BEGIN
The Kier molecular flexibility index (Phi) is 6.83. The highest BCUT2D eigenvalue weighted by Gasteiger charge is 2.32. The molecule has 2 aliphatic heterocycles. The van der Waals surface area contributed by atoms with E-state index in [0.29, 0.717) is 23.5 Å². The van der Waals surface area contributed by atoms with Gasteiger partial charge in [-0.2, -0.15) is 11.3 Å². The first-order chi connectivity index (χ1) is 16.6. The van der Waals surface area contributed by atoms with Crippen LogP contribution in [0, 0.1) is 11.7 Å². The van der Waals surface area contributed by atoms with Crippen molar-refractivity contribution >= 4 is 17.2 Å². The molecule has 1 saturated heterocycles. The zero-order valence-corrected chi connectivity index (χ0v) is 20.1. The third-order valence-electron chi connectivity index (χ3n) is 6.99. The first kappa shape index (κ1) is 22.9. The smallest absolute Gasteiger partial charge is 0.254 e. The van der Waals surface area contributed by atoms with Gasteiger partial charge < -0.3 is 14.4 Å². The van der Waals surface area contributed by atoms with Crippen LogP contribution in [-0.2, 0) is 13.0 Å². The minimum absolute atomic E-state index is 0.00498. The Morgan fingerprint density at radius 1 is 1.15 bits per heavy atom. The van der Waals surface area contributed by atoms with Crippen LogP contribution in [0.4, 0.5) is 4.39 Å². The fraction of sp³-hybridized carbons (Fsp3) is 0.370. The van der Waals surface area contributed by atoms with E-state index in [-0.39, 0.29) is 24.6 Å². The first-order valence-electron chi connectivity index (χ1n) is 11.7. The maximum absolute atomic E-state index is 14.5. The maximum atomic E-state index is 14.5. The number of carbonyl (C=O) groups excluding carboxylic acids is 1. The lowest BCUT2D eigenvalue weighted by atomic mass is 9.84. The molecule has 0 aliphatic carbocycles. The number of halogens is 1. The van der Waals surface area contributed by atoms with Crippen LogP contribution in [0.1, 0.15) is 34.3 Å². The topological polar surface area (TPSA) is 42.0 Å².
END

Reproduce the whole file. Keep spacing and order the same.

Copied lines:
The Kier molecular flexibility index (Phi) is 6.83. The highest BCUT2D eigenvalue weighted by Gasteiger charge is 2.32. The molecule has 2 aliphatic heterocycles. The van der Waals surface area contributed by atoms with E-state index in [0.29, 0.717) is 23.5 Å². The van der Waals surface area contributed by atoms with Gasteiger partial charge in [-0.2, -0.15) is 11.3 Å². The first-order chi connectivity index (χ1) is 16.6. The van der Waals surface area contributed by atoms with Crippen LogP contribution in [0, 0.1) is 11.7 Å². The van der Waals surface area contributed by atoms with Crippen molar-refractivity contribution >= 4 is 17.2 Å². The molecule has 1 saturated heterocycles. The zero-order valence-corrected chi connectivity index (χ0v) is 20.1. The third-order valence-electron chi connectivity index (χ3n) is 6.99. The first kappa shape index (κ1) is 22.9. The smallest absolute Gasteiger partial charge is 0.254 e. The van der Waals surface area contributed by atoms with Gasteiger partial charge < -0.3 is 14.4 Å². The van der Waals surface area contributed by atoms with Crippen LogP contribution in [-0.2, 0) is 13.0 Å². The minimum absolute atomic E-state index is 0.00498. The Morgan fingerprint density at radius 1 is 1.15 bits per heavy atom. The van der Waals surface area contributed by atoms with Crippen LogP contribution in [0.4, 0.5) is 4.39 Å². The fraction of sp³-hybridized carbons (Fsp3) is 0.370. The van der Waals surface area contributed by atoms with E-state index in [-0.39, 0.29) is 24.6 Å². The first-order valence-electron chi connectivity index (χ1n) is 11.7. The maximum absolute atomic E-state index is 14.5. The maximum atomic E-state index is 14.5. The number of carbonyl (C=O) groups excluding carboxylic acids is 1. The lowest BCUT2D eigenvalue weighted by atomic mass is 9.84. The molecule has 0 aliphatic carbocycles. The number of halogens is 1. The van der Waals surface area contributed by atoms with Crippen LogP contribution in [0.1, 0.15) is 34.3 Å². The topological polar surface area (TPSA) is 42.0 Å².